Hugh reminded his audience that modellers and hydrogeologists are generally part of a larger team that includes other disciplines such as engineering, geophysics and ecology. Personally, he has experienced little tension between members of such multidisciplinary teams. However, tensions are sometimes introduced by third parties, for example by client or stakeholder groups for whom modelling has raised issues that had not been hitherto considered. Hugh pointed out that it is not uncommon for a group that is opposed to a proposed project, or for regulators that must operate in contentious situations, to request a high level of model complexity. It is Hugh’s opinion, however, that the level of modelling effort should be commensurate with the risks associated with decisions that modelling is intended to support. Thus it is not hydrogeological considerations alone which should determine the design of a model, for decision-support and social contexts should also play a role. Hugh also pointed out that complex models are not necessarily better models, for the introduction of complexity to a model may unwittingly instil bias in some of its predictions.
The Authors’ Perspective
Thoughts on the Talks Themselves
It is our view that all of the speakers made good points. (What else can one expect from those with many decades of collective experience?)
The tone of all of the talks was conciliatory. Speakers emphasized the positive aspects of any creative tension that may exist between hydrogeologists and modellers. Frustrations that a hydrogeologist may experience if he/she considers that a model is too abstract, or that a modeller may experience if he/she is asked to build a “geologically realistic” model that is too unwieldy to support history matching or uncertainty analysis were mentioned, but were not emphasized. The decision-support utility of simple models was acknowledged by all speakers, as were the pitfalls of excessive model complexity.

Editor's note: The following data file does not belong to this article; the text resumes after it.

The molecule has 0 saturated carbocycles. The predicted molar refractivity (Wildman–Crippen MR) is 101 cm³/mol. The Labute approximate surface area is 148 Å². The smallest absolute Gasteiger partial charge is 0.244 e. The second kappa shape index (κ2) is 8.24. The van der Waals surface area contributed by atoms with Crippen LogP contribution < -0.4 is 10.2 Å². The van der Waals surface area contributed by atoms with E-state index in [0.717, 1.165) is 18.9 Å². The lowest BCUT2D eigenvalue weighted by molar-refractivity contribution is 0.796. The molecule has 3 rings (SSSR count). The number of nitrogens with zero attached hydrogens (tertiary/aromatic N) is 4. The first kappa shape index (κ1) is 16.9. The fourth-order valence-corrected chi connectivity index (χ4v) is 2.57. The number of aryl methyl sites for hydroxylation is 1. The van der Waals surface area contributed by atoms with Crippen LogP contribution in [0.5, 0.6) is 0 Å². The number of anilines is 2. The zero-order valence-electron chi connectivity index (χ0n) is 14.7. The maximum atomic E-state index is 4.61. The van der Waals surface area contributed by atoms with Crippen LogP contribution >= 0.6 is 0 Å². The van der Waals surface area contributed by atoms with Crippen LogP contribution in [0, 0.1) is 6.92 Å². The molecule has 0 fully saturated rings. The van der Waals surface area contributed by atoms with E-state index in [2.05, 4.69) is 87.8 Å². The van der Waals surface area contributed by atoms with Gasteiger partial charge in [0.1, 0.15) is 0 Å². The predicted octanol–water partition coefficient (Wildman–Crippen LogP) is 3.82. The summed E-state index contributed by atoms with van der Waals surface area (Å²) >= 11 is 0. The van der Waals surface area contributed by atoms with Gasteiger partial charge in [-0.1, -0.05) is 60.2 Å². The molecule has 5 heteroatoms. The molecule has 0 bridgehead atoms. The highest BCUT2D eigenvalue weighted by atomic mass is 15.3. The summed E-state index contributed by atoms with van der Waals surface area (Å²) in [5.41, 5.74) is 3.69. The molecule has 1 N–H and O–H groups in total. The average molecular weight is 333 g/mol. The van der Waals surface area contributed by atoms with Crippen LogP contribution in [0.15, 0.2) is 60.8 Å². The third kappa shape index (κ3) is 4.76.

Our Own Reflections
We agree with the panel that groundwater modelling is a compromise. This compromise is an outcome of tensions between:
- representation of hydrogeological detail, or more abstract representation of broadscale hydrogeological features, in a numerical model;
- attainment of a good fit between model outcomes and field measurements of system behaviour, or sacrificing that fit so that a numerical model can remain strategically simple;
- attainment of a good fit between model outcomes and field measurements, or sacrificing that fit so that a numerical model can be complex – too complex for efficient history-matching;
- formal quantification of predictive uncertainty, or association of a safety margin with model predictions based on informed judgement.
The panel made it clear that those with experience in the groundwater industry are comfortable with these tensions; they attempt to resolve them in their own ways according to the needs of a particular job. However they also pointed out that client, stakeholder and government groups may not be so comfortable with these tensions. The expectations of these groups may exceed what modelling can deliver, or may distract modelling from the best way that it can fulfil its decision-support potential. Part of the job description of both modellers and hydrogeologists is to challenge these expectations. Chris demonstrated the use of mathematical tools that can formalize the search for an optimal compromise between model “realism” and strategic abstraction; Rick and Hugh emphasized the need for continued industry dialogue on this issue – a dialogue to which they have both contributed (see references below).